I'm seriously considering switching to MetroPCS or BoostMobile.

MetroPCS:
- shit phones
- shit customer service
+ 4G
+ $100 for 2 phones
+/- I'm a shareholder
+ no slave contract

BoostMobile
+ shrinkage
+/- okay phones
- no 4G but I dont care
+ uses Sprint's network
+ $100 for 2 phones
+ no slave contract

Paying over $60 per phone for unlimited everything is just too much.

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Inglburt

I'm with T-mo. I personally don't have any problem with their coverage. Although admittedly traveling is not always the greatest but sufficient. I have sprint for work and I more often have service on my t-mo phone than my Sprint phone in town or out of town believe it or not. I personally have 3 phones on my home plan, 1000 shared minutes, unlimited text on all phones, and grandfathered 5 gig/month plan on my phone ($15), no internet on the other 2 (wifi is good enough for them, it's almost everywhere)and pay $120 a month. It would be another $20 per month each for data for the other 2 phones. Although I don't like the 2 gig limit these days. I usually get about 1 to 1.5 down and 800mg or so up at home, and almost 9 meg down and 6 or so up in Portland. Not the greatest I guess, but for the cost it works fine for me. And T-mo has always taken very good care of me for the 15 years I have been with them.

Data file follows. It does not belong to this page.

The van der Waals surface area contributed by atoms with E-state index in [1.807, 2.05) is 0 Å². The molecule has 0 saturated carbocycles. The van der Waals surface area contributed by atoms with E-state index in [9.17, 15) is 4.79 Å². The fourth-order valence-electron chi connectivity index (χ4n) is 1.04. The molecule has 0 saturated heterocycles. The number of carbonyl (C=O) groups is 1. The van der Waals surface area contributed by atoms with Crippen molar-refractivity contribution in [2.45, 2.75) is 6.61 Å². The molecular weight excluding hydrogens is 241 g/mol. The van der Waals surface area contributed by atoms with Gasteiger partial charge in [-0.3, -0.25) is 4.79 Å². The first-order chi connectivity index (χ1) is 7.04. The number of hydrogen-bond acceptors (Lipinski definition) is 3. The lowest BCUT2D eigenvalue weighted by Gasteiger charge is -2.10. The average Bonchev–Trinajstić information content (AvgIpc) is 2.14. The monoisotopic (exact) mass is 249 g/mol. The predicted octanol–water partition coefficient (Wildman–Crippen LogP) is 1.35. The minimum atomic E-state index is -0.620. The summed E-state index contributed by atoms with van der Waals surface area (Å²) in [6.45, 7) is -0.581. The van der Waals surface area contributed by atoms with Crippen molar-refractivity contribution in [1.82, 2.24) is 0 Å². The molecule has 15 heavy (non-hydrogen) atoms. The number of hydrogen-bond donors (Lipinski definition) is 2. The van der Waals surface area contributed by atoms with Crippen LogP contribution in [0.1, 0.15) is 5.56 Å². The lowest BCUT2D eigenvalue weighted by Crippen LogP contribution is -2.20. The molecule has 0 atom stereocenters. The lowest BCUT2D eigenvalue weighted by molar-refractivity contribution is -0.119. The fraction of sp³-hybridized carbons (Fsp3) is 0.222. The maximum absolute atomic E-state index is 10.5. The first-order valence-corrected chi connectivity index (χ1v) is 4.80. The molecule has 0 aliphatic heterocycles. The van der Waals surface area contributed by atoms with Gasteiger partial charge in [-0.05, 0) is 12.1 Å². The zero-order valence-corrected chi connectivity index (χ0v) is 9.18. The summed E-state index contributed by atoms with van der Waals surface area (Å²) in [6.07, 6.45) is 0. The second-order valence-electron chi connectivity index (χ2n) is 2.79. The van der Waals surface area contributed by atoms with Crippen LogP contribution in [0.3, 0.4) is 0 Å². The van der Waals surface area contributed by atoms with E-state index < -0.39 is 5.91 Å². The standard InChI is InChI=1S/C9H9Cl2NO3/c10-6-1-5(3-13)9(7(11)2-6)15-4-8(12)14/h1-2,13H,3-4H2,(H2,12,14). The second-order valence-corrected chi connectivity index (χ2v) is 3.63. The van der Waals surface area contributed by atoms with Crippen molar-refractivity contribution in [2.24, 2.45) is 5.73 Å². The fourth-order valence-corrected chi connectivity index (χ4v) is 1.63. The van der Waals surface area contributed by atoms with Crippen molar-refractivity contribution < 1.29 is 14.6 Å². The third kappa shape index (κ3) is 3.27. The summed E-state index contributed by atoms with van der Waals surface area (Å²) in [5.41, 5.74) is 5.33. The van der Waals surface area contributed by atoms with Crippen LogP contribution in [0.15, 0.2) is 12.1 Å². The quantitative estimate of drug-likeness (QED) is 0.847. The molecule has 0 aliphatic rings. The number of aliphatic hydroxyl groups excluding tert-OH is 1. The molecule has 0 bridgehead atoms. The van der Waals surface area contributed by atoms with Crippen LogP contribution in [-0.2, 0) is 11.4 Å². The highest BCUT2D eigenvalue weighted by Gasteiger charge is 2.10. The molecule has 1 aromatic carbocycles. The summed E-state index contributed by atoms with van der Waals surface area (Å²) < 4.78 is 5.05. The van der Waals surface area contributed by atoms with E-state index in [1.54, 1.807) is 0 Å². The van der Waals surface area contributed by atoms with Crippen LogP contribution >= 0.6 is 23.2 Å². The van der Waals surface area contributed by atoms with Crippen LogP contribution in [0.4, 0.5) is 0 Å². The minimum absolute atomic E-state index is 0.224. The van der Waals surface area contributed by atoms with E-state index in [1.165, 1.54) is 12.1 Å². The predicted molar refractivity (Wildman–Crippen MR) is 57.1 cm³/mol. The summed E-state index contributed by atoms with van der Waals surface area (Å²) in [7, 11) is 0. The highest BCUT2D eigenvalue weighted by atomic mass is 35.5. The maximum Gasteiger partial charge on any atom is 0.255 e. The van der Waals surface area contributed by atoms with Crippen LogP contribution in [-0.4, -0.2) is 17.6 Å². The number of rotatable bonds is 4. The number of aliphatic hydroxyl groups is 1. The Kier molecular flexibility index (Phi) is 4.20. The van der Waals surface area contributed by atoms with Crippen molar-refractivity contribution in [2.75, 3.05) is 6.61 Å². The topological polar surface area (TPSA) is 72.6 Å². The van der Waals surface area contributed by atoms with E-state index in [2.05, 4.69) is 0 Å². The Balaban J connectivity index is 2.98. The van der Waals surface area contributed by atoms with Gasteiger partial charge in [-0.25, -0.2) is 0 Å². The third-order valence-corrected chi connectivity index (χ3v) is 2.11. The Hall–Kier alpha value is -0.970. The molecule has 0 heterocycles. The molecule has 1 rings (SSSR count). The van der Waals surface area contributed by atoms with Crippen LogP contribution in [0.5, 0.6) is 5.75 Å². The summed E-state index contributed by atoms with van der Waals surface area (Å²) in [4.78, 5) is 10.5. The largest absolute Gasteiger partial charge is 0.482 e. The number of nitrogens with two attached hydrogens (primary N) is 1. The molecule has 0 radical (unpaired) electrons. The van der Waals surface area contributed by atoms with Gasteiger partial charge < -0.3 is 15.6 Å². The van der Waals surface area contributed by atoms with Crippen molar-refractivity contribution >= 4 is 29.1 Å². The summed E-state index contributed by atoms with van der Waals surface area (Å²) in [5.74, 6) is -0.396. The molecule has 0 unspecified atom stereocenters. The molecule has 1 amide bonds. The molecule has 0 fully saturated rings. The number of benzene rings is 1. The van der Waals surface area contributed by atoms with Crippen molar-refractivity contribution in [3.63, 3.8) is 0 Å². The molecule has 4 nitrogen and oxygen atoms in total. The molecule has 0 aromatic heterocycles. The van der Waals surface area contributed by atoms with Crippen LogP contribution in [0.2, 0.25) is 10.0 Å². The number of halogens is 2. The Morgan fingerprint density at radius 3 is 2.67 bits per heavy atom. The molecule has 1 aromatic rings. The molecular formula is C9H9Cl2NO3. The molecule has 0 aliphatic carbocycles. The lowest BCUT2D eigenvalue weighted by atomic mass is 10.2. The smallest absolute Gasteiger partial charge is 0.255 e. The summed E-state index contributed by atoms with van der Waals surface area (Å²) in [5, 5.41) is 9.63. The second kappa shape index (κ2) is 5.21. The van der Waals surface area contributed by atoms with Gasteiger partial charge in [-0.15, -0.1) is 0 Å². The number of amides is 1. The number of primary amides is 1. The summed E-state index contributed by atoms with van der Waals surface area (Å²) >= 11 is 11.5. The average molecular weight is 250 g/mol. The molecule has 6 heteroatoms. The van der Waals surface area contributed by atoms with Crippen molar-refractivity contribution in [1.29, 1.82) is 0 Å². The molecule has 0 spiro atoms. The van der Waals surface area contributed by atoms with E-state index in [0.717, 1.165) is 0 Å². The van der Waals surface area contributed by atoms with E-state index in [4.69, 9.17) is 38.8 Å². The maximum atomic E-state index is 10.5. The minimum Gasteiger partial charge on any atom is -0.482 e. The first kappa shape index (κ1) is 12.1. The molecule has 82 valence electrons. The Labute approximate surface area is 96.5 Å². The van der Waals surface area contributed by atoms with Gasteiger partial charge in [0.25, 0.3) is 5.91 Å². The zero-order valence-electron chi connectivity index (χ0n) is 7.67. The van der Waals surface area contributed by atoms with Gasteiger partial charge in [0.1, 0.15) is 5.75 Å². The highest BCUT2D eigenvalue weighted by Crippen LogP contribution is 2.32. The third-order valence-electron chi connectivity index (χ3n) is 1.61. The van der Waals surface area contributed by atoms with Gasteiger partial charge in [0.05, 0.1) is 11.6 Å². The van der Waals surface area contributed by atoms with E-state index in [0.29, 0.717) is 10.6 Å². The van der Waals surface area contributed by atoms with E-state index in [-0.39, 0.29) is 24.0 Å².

Just in case anybody cares I guess.

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dgrmouse

More than $1,500 a year for cellular service is insane, 500 kb/sec is not decent. Don't you people ever stop drinking the Kool-Aid?

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dethduck

In other news,
The sky is blue.
The moon is NOT made of cheese.
Water is wet.
Politicians lie, no really.

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chipmunkofdoom2

Is this really a surprise to anyone? Telecoms (ISPs, Wireless Providers, Cable companies, etc) are host to some of the greediest people alive and walking the face of this earth. Do you really think that they would give up their 4th yacht or 7th vacation home in the Swiss Alps just because they want to treat their customers like human beings and give them acceptable usage terms? Keep dreaming. Welcome to corporate America (and soon enough corporate world).

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Hey.That_Dude